Efforts for Ending the Election Stalemate
As the two election camps are once again in loggerheads over the terms of the unity government and the chief executive’s power in the next government, there are ever increasing efforts to meditate between the two sides. The two candidates have agreed formation of a joint committee to consider the power and authority of the chief executive in the new unity government. Regarding the role of the international community over the dispute, the United States has sent its special envoy for Afghanistan and Pakistan to Kabul in an effort to get the two candidates commit to the agreement they made at the beginning of the month mediated by US Secretary of State John Kerry. Meanwhile, British Prime Minister David Cameron also called on Afghan election candidates to resolve the disputes and reach an agreement based on the previously-reached deal.
Despite that the representatives of both candidates were withdrawn from the vote audit on Thursday, but the IEC confirmed that the process continued without them and under UN observers’ supervision. The ongoing vote audit is the most comprehensive audit of election votes undertaken by the United Nations. It is set to the produce a decided result and the winner of the presidential race until next two weeks. While President Hamid Karzai had initially set 2nd September as the deadline for transfer of power to the next president, the UN now says is not possible until one or two more weeks to complete the vote audit process. The fact that the two candidates does not fiercely object to the ongoing vote audit process is sign of their tacit agreement with the process even that their representatives are not present at the site.
The repeated interruptions of the audit are perhaps a sign that president Hamid Karzai does not have much control over the process. President Karzai insisted earlier that his successor must be inaugurated by September 2nd, in time to travel to a NATO summit in Wales two days later. However, now it is clear that the inauguration is not possible at that date and the process would not be completed by then. In contrast, the international community, particularly the United States and the British government wield much influence over the ongoing process. The reason for this is that the process of vote audit is now entirely in foreigners’ control in Kabul. This is an opportunity for Afghans to be assisted by the foreign observers and avoid creating further messes.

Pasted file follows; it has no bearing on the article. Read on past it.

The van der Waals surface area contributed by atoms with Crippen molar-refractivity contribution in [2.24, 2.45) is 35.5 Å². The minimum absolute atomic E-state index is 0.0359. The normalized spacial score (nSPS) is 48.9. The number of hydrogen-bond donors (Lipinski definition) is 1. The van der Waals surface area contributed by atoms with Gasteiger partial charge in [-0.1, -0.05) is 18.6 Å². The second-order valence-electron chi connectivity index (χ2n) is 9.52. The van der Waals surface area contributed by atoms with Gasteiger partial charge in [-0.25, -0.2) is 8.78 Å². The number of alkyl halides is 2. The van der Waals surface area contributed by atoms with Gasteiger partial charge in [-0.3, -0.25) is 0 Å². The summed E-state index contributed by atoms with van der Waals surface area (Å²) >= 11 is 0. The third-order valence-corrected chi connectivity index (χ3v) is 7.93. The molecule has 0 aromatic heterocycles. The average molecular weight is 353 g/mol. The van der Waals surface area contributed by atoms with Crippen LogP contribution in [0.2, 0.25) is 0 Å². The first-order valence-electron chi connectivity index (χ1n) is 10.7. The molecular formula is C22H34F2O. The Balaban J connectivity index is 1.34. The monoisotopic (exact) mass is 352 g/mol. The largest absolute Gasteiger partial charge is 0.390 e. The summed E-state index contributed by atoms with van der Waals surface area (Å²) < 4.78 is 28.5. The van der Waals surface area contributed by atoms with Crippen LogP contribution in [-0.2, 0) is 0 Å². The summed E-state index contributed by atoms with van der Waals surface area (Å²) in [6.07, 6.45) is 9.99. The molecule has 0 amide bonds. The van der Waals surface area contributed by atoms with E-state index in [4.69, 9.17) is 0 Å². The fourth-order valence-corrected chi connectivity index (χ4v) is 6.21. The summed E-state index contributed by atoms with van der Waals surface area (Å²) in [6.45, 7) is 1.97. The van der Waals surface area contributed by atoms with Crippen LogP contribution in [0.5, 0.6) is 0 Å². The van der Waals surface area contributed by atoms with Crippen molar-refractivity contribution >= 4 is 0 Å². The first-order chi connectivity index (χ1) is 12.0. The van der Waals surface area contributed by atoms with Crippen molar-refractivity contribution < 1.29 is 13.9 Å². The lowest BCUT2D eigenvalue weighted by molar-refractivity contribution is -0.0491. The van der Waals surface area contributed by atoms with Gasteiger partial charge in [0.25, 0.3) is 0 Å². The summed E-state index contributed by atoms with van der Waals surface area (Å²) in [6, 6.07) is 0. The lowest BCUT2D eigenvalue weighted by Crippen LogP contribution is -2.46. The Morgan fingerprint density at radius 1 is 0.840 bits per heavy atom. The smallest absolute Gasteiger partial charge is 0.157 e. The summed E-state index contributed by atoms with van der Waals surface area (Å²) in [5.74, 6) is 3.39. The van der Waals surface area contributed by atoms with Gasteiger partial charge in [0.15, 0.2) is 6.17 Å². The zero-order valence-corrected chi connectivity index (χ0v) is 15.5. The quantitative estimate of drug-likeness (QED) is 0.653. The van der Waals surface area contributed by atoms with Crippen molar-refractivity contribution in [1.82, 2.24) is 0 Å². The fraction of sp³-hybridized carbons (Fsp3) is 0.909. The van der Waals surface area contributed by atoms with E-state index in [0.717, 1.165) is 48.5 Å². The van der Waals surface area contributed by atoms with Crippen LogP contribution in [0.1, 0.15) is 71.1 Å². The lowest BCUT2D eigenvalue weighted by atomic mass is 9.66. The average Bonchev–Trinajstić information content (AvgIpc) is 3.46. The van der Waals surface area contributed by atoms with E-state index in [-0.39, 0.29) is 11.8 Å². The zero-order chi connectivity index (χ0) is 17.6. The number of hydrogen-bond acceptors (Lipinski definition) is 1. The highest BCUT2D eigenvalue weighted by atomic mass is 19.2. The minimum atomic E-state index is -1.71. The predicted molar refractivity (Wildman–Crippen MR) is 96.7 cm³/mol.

The increasing pressures from the international community provides a chance for the election stakeholders to haggle over their conditions and, in the meantime, stick to their commitment for forming a unity government as agreed earlier in the month. The newly agreed joint committee for assessing powers and authority of the chief executive role in the future government must be sought by both the candidates as an outlet for going out of the dispute over the vote audit so the political path yield results for ending the election stalemate.